Billed as “Britain’s biggest ever commemorative coin programme in honour of the momentous 2012 Olympic and Paralympic Games” there are actually three strings to this particular bow. The first is the Countdown to London 2012—a series of four £5 coins issued in limited numbers in gold, silver and cupro-nickel at a rate of one design a year for the next four years. The first depicts a rather stylised pair of swimmers with the number 3 superimposed upon them; one assumes that next year’s coin will feature another sport and a number 2; 2011 will feature a different sport and a “1” and that the coin for 2012 will either have large “0”, the word “go” written upon it or depict a starting pistol or similar—hence the “countdown” of the programme’s title. The consensus in the COIN NEWS office is that whilst the idea is a sound one the design is a little too “radical” for our tastes—but that’s just us, we’ll leave our reader ’s to make up their own minds. Continue Reading »
Vol 47 No.4
All change for the OMRS in 2009
The annual Convention of the Orders and Medals Research Society has, for th last 31 years, been a highlight of the medal enthusiasts’ year. Apparently, however, this year things wil l be slightly different!
Back in the late 1970s, Convention was launched with the aim of allowing members to meet, dealers to sell and the Society to benefit from the income generated, but recently a declining level of members attending convention , a reduction in the number of dealers and a spiraling level of costs has resulted in the event becoming a cost to the society as opposed to an income generator. It has therefore decided that something had to change. As a not-for-profit organisation, but fortunately with a reserve of funds, the OMRS Executive was able to look at three options: either to continue as present thereby allowing Convention to die on the vine, to cease running altogether, or to invest and radically change. Fortunately for the society and the hobby, the latter option has been decided upon!
The most obvious change was the venue, especially with the financial troubles the New Connaught Rooms are now facing. A change was perhaps long overdue, but the survey conducted for the Society’s Diamond Jubilee clearly indicated that London as a location should continue and this is supported by the demographics of the membership, the dealers and the strong support received from overseas members. In all, six major venues were identified, with cost, facilities available and location being taken into consideration, with BMA House in Tavistock Square, London WC2 quickly becoming the preferred venue . However, to simply continue with a “medal fair” no matter how good, was not deemed to be sufficient. To cater for the widest number of members’ needs the society felt it necessary to offer a “comprehensive medallic programme”. Peter Helmore, the General Secretary of the Society, explained to us that the real dilemma was how to present this in a manner which did not conflict with the medal fair. It was felt that both could not be conducted simultaneously and a two day event would be required. Continue Reading »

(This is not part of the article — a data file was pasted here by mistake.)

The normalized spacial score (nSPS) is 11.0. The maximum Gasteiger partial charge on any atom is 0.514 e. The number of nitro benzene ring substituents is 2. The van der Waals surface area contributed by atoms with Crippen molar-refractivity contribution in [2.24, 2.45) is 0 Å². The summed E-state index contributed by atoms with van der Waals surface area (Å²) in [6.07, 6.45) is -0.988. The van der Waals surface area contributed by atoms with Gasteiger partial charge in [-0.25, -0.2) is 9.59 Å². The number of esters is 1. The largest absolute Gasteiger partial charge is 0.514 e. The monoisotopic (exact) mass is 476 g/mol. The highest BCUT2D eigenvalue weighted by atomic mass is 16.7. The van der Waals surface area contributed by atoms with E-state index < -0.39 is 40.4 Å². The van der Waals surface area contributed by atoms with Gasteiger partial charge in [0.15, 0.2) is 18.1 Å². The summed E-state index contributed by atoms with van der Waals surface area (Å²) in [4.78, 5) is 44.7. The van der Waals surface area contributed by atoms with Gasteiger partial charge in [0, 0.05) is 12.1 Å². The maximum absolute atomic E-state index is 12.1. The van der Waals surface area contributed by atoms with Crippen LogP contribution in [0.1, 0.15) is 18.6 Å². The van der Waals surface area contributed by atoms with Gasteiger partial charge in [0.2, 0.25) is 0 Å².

Vol 46 No. 3
Every cloud . . .
WELL that’s it then, global meltdown, the end of capitalism, society is on the brink and the world as we know it is about to be swept aside. As we go to press with this edition in mid February 2009 we know that most of the “developed” world is in recession and most of the developing world is struggling to cope now that their own mini-booms are over. This was of course inevitable—ever since the seven fat cows and seven thin cows of the Joseph and his Technicolour dream-coat story in the Old Testament the world has experienced cycles of boom and bust, of good times and bad—despite any politicians insisting they’ve made such scenarios a thing of the past! Look back down the years and you’ll see a pattern emerging, of prosperity followed by paucity. This particular recession is just history repeating itself and anyone with an ounce of economic sense could have told you that it, or something like it, was the logical conclusion to a decade or more of unprecedented expansion. The media, of course, are making it worse, in this age of 24 hour global communications the slightest bit of bad news is jumped upon almost gleefully by the news agencies and made ten times worse by sensationalist reporting, making us all feel that this particular downturn is affecting us far harder and deeper than any before it. Any piece of good news is conveniently Continue Reading »
Vol. 47 No. 3
All the fun of the fair
YOU will forgive me, I hope, if I use this “comment” to once again plug the forthcoming Britannia Medal Fair on March 29. I realise there are other medal related things going on and they do deserve a mention, but just for this month please indulge me because we truly believe that this is quite important!
After I had announced in the February issue that we at MEDAL NEWS were taking over the Britannia Medal Fair we had a flood of emails, letters and ‘phone calls from dealers and collectors alike all wishing us the best of luck, pledging their support and promising they would attend. The dealers have been as good as their word and as you will see from the feature on pages 28–29 we have a full house for our inaugural show—and I am sure that all the readers who have promised to come along will honour their pledges too—it should be a good day!
Of course, the vast majority of correspondence came from those who had visited the Britannia Fair in the past—they were all keen that the event should continue so that Continue Reading »